Besides, this will lead to an increase in the cost of flights due to the rerouting over the Gulf air space, which will add to the Indian aviation industry which has a very large number of flights from India to the Gulf region and back.
Cost of transportation and insurance is also likely to rise. India needs to remain prepared with an alternative crude supply plan to cushion any potential disruption from the Middle East. It is already speeding up plans to more than double its strategic petroleum reserve capacity, to cushion the impact of any potential disruption to oil flows in case geopolitical tensions escalate — but this will obviously take time to implement.
A ‘Benign Role’ Won’t Help India’s Diplomacy
Iran subtly let it be known, and it was carried by some news agencies, that it could be forced to strike any of the US military bases in West Asia, including the UAE and Kuwait, where 7,000 and 13,000 US servicemen respectively are billeted. Alarm bells would have sounded in many parts of the world, and expectedly in India too, because the hybrid wars of West Asia have all been limited to Lebanon, Syria, Iraq, parts of Saudi Arabia and Yemen. The Gulf zone of the ‘sheikhdoms’, UAE, Kuwait, Bahrain, Qatar, Oman, and remaining Saudi Arabia, have all thrived in the environment of relative stability, presenting great business opportunities to the West and other richer countries.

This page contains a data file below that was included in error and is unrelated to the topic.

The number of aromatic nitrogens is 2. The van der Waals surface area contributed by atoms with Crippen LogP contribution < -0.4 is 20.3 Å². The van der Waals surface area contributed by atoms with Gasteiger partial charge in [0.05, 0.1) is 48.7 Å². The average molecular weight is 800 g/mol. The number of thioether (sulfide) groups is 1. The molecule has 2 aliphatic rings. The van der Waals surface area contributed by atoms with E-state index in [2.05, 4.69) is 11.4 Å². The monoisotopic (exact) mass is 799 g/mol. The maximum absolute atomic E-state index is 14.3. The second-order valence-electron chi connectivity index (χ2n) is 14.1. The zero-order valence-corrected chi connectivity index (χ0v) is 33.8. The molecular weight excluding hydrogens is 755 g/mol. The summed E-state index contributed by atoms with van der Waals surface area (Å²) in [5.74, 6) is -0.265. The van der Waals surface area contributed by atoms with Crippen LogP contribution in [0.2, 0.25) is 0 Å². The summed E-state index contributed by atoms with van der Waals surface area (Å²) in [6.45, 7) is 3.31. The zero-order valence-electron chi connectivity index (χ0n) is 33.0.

Confidence gets diluted in such a situation, and many may even be expected to return in haste, preferring the peace of their hometowns rather than a fast buck in risky conditions abroad. With proxies under relatively lower degree of control after the lifting of Soleimani’s strong presence, a rogue proxy action in a Gulf state could always remain a possibility. Thus, any potential of the turbulence afflicting the Gulf Cooperation Council (GCC) countries is going to make it much worse for India.